In natural listening contexts, especially in music, it is common to hear three or more simultaneous pitches, but few empirical or theoretical studies have addressed how this is achieved. Place and pattern-recognition theories of pitch require at least some harmonics to be spectrally resolved for pitch to be extracted, but it is unclear how often such conditions exist when multiple complex tones are presented together. In three behavioral experiments, mixtures of three concurrent complexes were filtered into a single bandpass spectral region, and the relationship between the fundamental frequencies and spectral region was varied in order to manipulate the extent to which harmonics were resolved either before or after mixing. In experiment 1, listeners discriminated major from minor triads (a difference of 1 semitone in one note of the triad). In experiments 2 and 3, listeners compared the pitch of a probe tone with that of a subsequent target, embedded within two other tones. All three experiments demonstrated above-chance performance, even in conditions where the combinations of harmonic components were unlikely to be resolved after mixing, suggesting that fully resolved harmonics may not be necessary to extract the pitch from multiple simultaneous complexes.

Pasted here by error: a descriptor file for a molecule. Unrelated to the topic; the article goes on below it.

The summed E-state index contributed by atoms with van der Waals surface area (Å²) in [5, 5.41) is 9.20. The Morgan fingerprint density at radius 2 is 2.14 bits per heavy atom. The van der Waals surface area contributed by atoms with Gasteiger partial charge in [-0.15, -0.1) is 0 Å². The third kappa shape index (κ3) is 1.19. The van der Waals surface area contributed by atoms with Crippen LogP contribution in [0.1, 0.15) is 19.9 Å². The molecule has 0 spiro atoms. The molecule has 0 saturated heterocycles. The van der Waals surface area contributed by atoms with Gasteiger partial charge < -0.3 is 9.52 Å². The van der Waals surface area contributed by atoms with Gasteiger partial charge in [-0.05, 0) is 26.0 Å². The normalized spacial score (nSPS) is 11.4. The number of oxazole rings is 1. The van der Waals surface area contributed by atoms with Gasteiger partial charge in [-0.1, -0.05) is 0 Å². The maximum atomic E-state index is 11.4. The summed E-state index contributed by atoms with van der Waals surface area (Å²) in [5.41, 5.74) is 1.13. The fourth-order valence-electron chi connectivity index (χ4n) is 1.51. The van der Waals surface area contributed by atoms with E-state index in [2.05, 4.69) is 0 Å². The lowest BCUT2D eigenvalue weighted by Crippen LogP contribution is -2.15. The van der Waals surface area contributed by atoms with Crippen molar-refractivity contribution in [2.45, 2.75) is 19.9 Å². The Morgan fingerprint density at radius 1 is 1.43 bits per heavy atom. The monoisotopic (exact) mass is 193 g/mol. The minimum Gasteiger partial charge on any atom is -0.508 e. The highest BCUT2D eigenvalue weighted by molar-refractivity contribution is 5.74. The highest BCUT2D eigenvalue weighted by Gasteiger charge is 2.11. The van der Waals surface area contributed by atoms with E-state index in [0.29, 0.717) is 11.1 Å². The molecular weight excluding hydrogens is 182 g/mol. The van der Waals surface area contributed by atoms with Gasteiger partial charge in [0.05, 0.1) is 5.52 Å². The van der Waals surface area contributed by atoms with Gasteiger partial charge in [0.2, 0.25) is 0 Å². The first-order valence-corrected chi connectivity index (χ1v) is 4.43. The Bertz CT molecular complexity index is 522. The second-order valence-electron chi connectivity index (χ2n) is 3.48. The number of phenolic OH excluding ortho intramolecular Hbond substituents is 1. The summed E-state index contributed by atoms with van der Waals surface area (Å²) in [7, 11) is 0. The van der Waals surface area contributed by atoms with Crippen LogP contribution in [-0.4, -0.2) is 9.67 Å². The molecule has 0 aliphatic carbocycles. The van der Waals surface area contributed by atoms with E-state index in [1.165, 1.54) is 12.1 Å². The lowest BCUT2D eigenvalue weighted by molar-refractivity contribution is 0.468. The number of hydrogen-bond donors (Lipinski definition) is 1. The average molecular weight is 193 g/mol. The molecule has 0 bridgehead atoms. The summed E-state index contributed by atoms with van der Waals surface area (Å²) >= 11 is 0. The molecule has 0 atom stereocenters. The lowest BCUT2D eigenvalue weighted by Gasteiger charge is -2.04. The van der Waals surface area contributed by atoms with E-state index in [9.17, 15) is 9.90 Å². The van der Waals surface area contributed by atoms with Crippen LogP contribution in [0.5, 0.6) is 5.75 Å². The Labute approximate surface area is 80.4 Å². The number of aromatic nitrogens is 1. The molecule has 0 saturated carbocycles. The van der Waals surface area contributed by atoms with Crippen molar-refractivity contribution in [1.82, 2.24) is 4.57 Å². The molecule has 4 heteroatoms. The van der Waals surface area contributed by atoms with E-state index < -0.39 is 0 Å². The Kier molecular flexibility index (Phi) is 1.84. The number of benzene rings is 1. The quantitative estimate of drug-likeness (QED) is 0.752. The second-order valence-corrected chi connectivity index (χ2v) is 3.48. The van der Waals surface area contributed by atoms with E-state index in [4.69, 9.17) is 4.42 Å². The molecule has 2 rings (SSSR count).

Bibliographical noteFunding Information:
We thank Alex Oster and John Koch for assistance in collecting the data. This work was supported by NIH Grant No. R01 DC005216.
© 2019 Acoustical Society of America.